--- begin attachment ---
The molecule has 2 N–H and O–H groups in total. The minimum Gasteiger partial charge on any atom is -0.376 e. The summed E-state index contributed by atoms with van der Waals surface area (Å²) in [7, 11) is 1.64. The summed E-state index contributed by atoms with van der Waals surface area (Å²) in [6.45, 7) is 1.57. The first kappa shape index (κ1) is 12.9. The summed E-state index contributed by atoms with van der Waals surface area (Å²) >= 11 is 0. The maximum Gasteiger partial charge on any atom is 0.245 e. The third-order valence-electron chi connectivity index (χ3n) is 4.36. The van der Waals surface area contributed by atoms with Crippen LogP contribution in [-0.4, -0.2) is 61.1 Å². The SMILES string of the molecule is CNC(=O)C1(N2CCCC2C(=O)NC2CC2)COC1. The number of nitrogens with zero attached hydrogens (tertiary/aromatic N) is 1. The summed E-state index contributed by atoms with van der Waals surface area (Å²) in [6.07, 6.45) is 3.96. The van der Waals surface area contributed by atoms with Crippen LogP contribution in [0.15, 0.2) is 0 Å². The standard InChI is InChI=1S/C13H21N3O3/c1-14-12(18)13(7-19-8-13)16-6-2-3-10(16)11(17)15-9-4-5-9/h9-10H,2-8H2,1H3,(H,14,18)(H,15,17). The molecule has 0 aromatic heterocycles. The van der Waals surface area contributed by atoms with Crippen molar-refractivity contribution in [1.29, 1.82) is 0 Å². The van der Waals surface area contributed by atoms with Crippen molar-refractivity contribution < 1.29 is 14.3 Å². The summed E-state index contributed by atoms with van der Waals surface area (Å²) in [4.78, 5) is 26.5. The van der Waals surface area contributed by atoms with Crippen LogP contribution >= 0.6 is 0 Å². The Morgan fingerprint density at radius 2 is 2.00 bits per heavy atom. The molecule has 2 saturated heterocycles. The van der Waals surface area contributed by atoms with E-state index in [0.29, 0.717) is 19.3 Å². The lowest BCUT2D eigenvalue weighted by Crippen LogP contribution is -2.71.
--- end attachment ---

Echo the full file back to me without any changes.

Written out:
The molecule has 2 N–H and O–H groups in total. The minimum Gasteiger partial charge on any atom is -0.376 e. The summed E-state index contributed by atoms with van der Waals surface area (Å²) in [7, 11) is 1.64. The summed E-state index contributed by atoms with van der Waals surface area (Å²) in [6.45, 7) is 1.57. The first kappa shape index (κ1) is 12.9. The summed E-state index contributed by atoms with van der Waals surface area (Å²) >= 11 is 0. The maximum Gasteiger partial charge on any atom is 0.245 e. The third-order valence-electron chi connectivity index (χ3n) is 4.36. The van der Waals surface area contributed by atoms with Crippen LogP contribution in [-0.4, -0.2) is 61.1 Å². The SMILES string of the molecule is CNC(=O)C1(N2CCCC2C(=O)NC2CC2)COC1. The number of nitrogens with zero attached hydrogens (tertiary/aromatic N) is 1. The summed E-state index contributed by atoms with van der Waals surface area (Å²) in [6.07, 6.45) is 3.96. The van der Waals surface area contributed by atoms with Crippen LogP contribution in [0.15, 0.2) is 0 Å². The standard InChI is InChI=1S/C13H21N3O3/c1-14-12(18)13(7-19-8-13)16-6-2-3-10(16)11(17)15-9-4-5-9/h9-10H,2-8H2,1H3,(H,14,18)(H,15,17). The molecule has 0 aromatic heterocycles. The van der Waals surface area contributed by atoms with Crippen molar-refractivity contribution in [1.29, 1.82) is 0 Å². The van der Waals surface area contributed by atoms with Crippen molar-refractivity contribution < 1.29 is 14.3 Å². The summed E-state index contributed by atoms with van der Waals surface area (Å²) in [4.78, 5) is 26.5. The van der Waals surface area contributed by atoms with Crippen LogP contribution >= 0.6 is 0 Å². The Morgan fingerprint density at radius 2 is 2.00 bits per heavy atom. The molecule has 2 saturated heterocycles. The van der Waals surface area contributed by atoms with E-state index in [0.29, 0.717) is 19.3 Å². The lowest BCUT2D eigenvalue weighted by Crippen LogP contribution is -2.71.